Northeast Ohio is currently experiencing a surge in COVID-19 infections and increased demand for healthcare services, particularly in our emergency departments. To best serve our patients in need of emergency services, Greater Cleveland’s hospital systems will limit COVID-19 testing in emergency departments to patients who are going to be admitted to the hospital. The change went into effect on Tuesday, December 21, at all University Hospitals, Cleveland Clinic, MetroHealth System, and St. Vincent Charity Medical Center locations.
Urgent cares and ambulatory locations
We are also are no longer providing COVID‑19 testing in Urgent Cares and ambulatory locations for asymptomatic patients other than as required for medical procedures or hospital admission.COVID-19 testing by University Hospitals will be limited to symptomatic patients who require medical evaluation. The option to test, if medically necessary, remains a decision of each patient’s treating provider.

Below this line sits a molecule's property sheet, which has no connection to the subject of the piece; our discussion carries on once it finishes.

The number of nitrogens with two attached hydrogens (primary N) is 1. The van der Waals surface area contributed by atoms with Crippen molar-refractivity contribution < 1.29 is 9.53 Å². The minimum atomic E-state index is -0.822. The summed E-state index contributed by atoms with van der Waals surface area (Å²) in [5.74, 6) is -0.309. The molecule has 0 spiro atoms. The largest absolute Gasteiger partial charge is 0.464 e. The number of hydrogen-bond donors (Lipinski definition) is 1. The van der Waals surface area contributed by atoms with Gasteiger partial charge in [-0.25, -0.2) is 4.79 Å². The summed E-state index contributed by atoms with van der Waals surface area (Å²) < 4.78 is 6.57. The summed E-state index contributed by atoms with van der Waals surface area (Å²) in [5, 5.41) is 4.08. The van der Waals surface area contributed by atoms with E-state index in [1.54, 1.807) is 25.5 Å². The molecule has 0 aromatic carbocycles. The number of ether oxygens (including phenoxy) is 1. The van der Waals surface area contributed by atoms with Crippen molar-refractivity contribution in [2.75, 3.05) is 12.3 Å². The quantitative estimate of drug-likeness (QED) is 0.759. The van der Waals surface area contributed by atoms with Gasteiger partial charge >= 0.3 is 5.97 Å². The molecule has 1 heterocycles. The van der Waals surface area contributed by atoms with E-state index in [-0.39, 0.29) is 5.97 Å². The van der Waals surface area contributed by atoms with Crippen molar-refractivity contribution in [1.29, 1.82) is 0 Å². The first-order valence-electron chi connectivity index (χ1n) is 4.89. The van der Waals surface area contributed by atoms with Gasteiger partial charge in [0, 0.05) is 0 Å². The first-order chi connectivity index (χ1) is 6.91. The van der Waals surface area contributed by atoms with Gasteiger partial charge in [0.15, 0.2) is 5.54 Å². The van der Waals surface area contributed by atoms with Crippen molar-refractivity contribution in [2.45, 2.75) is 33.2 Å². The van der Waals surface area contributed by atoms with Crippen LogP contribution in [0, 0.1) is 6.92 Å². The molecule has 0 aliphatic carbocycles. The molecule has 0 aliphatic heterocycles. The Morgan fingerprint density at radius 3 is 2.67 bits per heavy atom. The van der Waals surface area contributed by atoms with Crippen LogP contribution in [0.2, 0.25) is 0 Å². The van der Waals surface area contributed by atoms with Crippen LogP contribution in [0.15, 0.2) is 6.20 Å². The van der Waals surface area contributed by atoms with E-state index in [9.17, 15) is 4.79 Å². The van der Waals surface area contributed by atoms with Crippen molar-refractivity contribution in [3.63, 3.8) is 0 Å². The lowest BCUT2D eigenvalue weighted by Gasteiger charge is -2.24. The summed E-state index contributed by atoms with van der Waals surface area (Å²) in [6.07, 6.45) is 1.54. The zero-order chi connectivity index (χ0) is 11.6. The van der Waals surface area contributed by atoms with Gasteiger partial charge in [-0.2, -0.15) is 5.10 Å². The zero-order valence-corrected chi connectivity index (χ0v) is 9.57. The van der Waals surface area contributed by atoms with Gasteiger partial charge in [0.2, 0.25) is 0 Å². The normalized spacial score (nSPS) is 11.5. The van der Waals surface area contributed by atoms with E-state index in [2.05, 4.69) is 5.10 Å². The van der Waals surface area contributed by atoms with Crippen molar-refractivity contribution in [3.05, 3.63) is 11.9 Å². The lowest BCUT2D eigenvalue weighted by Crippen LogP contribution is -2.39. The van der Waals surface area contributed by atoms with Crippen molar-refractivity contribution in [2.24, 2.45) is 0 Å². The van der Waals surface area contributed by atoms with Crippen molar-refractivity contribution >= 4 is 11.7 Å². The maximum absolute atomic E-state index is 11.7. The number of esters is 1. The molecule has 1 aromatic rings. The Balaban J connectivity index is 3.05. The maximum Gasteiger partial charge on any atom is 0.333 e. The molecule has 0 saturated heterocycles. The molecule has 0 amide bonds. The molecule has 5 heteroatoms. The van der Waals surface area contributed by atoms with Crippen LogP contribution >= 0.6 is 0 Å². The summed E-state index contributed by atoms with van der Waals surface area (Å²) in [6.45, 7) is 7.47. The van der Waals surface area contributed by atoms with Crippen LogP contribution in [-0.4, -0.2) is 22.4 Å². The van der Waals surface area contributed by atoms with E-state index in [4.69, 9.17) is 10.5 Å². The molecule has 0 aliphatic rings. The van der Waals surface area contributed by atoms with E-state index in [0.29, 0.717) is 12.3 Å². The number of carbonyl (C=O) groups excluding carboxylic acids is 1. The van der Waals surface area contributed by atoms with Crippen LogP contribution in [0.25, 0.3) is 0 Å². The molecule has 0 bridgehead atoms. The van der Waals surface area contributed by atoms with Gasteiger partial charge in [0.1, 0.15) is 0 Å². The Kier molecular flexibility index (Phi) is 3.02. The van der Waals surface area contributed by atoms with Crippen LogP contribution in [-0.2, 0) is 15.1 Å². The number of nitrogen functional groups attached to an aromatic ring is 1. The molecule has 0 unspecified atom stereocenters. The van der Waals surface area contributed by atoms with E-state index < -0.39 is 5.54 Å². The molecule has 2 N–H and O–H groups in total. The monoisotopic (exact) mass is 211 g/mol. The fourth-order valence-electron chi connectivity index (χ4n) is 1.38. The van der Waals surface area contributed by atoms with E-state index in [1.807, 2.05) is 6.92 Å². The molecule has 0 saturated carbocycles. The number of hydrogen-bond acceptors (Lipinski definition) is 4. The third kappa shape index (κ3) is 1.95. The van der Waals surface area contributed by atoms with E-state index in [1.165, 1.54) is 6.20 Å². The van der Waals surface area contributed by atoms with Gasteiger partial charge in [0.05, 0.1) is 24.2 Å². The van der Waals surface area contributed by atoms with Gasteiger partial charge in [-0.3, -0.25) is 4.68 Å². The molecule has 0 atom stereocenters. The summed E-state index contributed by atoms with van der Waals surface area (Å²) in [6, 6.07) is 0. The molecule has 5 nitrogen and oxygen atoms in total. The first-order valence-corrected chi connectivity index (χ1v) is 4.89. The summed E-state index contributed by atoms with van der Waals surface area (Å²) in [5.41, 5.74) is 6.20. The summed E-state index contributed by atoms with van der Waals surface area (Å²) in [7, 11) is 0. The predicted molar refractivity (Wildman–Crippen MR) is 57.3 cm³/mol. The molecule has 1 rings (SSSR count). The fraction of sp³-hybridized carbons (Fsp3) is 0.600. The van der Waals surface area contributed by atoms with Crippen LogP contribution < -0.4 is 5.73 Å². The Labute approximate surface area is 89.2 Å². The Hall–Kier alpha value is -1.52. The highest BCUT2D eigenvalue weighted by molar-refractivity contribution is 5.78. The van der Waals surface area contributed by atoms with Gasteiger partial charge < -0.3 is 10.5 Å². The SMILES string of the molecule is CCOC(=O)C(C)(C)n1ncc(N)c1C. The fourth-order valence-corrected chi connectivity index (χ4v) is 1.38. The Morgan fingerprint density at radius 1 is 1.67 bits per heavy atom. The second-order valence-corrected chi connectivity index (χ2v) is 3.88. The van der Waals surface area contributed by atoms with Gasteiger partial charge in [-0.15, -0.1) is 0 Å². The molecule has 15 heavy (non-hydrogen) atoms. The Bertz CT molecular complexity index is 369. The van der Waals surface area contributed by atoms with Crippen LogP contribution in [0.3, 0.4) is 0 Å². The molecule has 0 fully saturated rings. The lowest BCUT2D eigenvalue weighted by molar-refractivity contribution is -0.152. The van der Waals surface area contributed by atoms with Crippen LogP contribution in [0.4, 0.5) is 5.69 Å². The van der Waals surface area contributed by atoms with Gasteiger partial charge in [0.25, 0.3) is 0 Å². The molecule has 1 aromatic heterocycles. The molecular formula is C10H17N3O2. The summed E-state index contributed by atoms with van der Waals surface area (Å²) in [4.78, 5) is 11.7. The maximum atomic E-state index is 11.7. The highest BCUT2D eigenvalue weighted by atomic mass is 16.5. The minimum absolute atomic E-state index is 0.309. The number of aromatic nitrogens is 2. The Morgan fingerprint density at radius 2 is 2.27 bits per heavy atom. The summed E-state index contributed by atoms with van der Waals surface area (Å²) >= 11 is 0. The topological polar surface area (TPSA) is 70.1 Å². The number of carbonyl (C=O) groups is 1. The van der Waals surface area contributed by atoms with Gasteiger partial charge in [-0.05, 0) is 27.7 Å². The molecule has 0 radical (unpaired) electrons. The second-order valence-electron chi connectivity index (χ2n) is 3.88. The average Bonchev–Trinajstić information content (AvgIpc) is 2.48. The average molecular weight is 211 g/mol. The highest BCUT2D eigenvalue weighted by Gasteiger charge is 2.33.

The Ohio Department of Health, University Hospitals and the Cleveland Clinic ask those in need of testing to utilize alternate testing sites. This will allow emergency department personnel to focus on urgent medical emergencies, as the hospital systems continue to treat record numbers of patients for COVID-19. Visit State of Ohio’s coronavirus website to find other local testing centers.
The Ohio Department of Health is offering free rapid at-home antigen testing kits at many sites across the state of Ohio, including local health departments, public libraries and community health centers. These self-testing kits may also be available for purchase at local pharmacies and retailers. Tests are also available by mail at https://www.covidtests.gov/.It is important to know, per the Centers for Disease Control and Prevention (CDC) guidelines, that a patient who is experiencing symptoms of COVID-19 and receives a positive test result on a home antigen test (self-test kit) does not need a PCR test to confirm a positive COVID-19 diagnosis, and should immediately isolate and work with public health officials for any necessary contact tracing. Using the rapid tests when available will give patients in need of a PCR test faster access to testing.
People who are in medical distress are still encouraged to utilize the emergency departments, or call 911.